Care coordination is particularly important for patients with chronic conditions, as most receive care from multiple providers at multiple settings.  Chronic conditions are prevalent among the Medicaid and Medicare populations: among Medicare beneficiaries, approximately 65 percent have one or more chronic condition and 18 percent have 3 or more; among Medicaid beneficiaries, approximately 56 percent of non-disabled adult Medicaid beneficiaries have a chronic condition; and among those enrolled in both Medicare and Medicaid, over 75 percent have a chronic condition.  The more chronic conditions a patient has and the more complex the conditions are, the more intense the coordination needs to be.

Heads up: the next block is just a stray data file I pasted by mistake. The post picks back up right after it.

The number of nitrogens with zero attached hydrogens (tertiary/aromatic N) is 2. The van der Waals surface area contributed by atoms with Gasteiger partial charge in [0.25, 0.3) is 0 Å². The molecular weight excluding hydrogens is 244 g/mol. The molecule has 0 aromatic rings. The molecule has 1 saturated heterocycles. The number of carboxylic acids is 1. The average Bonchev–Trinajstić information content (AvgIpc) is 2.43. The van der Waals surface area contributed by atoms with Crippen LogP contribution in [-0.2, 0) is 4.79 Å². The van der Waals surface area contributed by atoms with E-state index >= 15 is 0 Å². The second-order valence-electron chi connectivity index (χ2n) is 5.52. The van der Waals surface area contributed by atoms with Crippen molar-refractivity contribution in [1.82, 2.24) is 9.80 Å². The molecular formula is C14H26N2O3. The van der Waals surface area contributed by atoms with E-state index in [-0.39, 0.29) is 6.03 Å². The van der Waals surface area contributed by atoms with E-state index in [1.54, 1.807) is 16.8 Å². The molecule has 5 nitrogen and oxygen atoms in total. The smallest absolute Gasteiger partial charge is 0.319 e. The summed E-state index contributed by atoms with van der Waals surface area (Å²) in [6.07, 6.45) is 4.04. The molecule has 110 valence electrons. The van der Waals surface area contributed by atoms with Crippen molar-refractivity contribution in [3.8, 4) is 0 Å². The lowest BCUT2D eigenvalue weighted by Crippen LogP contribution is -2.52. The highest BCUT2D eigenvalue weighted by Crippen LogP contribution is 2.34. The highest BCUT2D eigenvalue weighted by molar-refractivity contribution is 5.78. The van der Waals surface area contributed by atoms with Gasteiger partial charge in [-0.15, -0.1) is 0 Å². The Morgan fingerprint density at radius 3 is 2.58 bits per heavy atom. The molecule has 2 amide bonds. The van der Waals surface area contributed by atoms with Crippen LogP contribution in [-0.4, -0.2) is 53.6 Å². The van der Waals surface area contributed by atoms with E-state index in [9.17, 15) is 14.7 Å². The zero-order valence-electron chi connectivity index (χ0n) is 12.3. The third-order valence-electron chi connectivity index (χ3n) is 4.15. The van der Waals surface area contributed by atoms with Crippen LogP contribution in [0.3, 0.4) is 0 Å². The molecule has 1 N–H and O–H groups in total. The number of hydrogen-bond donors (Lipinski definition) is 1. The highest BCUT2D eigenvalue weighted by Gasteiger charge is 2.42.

Although there is no consensus of what care coordination entails, below are tasks that are considered necessary for effective care coordination:

  • Maintaining patient continuity with the primary care provider/primary care team
  • Documenting and compiling patient information generated within and outside the primary care office
  • Using information to coordinate care for individual patients and for tracking different patient populations within the primary care office
  • Initiating, communicating, and tracing referrals and consultations
  • Sharing care with clinicians across practices and settings
  • Providing care and/or exchanging information for transitions and emergency care